Firing of the Crucible by Michael Eves Shaffer
Firing of the Crucible: Heroes are not born. They are made is a science fiction book by Michael Eves Shaffer.
The Empire has thrived for millions of years with very little war marring the peace. It spans a large portion of the galaxy. Less than a hundred years ago the Empire found a young race, the Easlank. They were a race apparently recent to space travel but who consider all other life to be either slaves or food. The Empire decided to correct this view and help them integrate into the Empire. Your ship was the only one to survive The Last Battle. The High Court is in exile. All other planets and races of your fallen Empire lie at the mercy of ravenous hoards. Your last hope is a planet that was sealed away from the rest of the universe and used to try and breed the ultimate warrior. A project started over two hundred thousand years ago. Only a few minor problems lie in your way. You must get there without the enemy following you. A process made difficult in the extreme as they can apparently track Emergence some how. Going there without direct permission from the Emperor means your mind will will wiped. Or you will be executed. Or both. Getting his permission at this point is not an option. There is also the slight problem that the project was terminated because the resultant race was too violent, too uncontrollable, with too much of a chance of killing their handlers instead of their targets. Best case scenario is finding a few survivors who might be able to slow the advance of the Easlank while your Empire recovers. The planet’s name in the records means “terrifying experiment”. The natives just call it Earth. May Goddess have mercy on your soul.
A Word from the Author
Imagine for a moment you are ship captain of an empire that has stood for millions of years. Not through draconian suppression of everyone else, though there had been a bit of that when necessary. But because almost all races in the galaxy are by nature peaceful. And those that aren’t that you’ve met has been so behind you, technology wise, that it usually only took a few battles to convince the aggressive race to give peace a chance.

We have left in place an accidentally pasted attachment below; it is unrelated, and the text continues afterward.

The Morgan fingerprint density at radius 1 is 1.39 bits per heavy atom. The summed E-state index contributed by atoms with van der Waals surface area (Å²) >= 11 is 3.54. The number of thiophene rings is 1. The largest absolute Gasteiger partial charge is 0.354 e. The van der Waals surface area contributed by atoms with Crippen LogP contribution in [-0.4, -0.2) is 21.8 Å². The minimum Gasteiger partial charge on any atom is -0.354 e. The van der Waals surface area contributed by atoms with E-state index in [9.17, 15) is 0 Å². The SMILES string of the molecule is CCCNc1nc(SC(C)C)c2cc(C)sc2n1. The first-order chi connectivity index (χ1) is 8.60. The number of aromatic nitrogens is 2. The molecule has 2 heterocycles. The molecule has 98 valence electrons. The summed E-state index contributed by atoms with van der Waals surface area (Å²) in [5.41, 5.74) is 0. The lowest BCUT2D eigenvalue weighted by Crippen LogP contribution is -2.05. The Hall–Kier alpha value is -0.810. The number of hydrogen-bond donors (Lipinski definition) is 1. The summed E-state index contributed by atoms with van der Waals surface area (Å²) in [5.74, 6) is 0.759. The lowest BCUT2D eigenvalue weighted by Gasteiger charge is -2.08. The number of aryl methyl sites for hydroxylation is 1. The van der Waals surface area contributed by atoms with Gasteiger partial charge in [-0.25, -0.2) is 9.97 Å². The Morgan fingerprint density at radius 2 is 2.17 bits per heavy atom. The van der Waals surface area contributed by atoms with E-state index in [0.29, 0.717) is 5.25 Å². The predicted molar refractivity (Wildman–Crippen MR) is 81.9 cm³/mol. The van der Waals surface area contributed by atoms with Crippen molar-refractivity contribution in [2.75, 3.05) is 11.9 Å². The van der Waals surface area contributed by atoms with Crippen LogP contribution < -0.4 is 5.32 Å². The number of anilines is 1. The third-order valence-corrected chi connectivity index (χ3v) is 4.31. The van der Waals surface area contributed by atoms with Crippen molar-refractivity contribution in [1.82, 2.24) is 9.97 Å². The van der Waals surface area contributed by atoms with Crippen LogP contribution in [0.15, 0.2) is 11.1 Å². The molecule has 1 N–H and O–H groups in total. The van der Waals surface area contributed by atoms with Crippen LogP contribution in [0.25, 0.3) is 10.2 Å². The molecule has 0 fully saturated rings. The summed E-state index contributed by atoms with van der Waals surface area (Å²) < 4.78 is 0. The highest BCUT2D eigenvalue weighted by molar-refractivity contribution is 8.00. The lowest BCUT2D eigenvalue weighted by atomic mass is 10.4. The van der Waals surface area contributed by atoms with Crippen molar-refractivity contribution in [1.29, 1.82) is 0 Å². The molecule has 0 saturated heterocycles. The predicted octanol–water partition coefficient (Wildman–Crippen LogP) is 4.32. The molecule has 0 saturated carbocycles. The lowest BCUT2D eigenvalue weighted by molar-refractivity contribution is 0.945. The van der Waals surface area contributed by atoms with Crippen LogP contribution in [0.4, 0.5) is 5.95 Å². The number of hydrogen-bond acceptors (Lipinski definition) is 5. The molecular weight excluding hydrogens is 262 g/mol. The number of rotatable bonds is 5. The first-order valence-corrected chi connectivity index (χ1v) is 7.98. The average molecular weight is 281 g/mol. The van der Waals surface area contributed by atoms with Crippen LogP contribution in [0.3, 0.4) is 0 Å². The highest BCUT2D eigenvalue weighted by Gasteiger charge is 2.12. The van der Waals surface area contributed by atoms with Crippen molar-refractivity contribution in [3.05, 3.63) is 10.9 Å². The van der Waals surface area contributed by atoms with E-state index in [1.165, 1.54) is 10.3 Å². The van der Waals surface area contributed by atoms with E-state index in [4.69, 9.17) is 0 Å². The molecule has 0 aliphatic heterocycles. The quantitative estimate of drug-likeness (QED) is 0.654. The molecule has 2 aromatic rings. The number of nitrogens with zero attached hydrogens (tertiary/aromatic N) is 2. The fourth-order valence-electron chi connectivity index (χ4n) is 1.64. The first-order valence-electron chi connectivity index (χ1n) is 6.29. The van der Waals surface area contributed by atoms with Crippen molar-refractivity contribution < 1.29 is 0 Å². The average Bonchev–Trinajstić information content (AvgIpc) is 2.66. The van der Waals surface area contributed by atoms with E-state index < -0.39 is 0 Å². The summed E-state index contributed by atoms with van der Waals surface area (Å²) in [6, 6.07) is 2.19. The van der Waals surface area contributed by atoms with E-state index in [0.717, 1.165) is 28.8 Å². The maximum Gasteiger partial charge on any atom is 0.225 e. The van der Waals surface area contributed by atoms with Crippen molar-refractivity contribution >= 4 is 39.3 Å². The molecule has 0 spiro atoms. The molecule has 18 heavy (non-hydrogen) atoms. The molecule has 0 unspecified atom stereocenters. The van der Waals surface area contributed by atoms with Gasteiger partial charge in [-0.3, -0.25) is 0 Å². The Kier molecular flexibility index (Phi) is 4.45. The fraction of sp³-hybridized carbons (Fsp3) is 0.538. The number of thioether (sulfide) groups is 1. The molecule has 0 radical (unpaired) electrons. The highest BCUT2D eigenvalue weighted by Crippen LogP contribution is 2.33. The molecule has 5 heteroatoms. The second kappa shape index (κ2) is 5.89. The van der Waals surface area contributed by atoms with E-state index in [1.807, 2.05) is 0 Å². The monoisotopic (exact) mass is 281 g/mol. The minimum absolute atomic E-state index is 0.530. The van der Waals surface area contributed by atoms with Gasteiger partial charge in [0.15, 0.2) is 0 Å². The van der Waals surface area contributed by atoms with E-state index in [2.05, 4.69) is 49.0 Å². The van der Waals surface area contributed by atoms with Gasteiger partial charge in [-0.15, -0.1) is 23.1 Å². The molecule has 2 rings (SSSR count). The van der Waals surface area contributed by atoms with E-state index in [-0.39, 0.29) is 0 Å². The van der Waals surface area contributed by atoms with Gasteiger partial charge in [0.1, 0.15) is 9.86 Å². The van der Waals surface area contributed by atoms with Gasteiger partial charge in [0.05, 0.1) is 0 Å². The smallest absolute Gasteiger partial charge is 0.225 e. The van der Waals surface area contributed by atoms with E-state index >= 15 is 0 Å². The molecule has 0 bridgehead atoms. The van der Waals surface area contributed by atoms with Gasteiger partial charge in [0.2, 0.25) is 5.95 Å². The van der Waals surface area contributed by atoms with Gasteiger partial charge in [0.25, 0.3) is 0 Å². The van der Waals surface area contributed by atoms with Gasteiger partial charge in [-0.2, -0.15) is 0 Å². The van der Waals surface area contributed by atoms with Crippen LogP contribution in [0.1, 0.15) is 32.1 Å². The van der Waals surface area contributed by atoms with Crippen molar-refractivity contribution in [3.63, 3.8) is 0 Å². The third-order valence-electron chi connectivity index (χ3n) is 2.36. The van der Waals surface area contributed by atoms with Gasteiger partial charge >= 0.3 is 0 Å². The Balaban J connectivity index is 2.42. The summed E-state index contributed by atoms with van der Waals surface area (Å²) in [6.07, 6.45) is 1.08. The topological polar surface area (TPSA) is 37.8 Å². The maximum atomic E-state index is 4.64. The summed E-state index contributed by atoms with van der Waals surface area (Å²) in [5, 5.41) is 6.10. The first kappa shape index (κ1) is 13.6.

Until you ran into the Easlank.
Your ship is, as far as you know, the only ship to make it out of the Last Battle. You managed to save thirteen other captains and some of their crew before you had to make your escape in a ship that was barely holding together. The Imperial Court has cut and run, hiding to try and come up with some way to beat back an enemy that views all other sentient races as either slaves or food. A race that has made it clear they don’t really care what anyone else thinks. You have one last, desperate, treasonous¸ play.
You’re a hundred and fifty-eight years old. You are facing the thirteen captains you saved and must convince them to join with you on this plan. And the youngest of them is twice your age with five times your experience.
Did I mention that the plan is to try and salvage a genetics project that was started hundreds of thousands of years ago in an attempt to breed a race of creatures to fight these sorts of battles for you? A project that ended being terminated, in all senses of the word, because the race had proven too aggressive, too good at killing, and impossible to control. You’re only hope is that some of them survived and might be willing to help you. You can see the planet out your view port. The project’s name for it means “Terrifying Experiment”.
The natives just call it Earth. And it looks like they didn’t get the memo about being “terminated”.
(Michael Eves Shaffer, August 2016)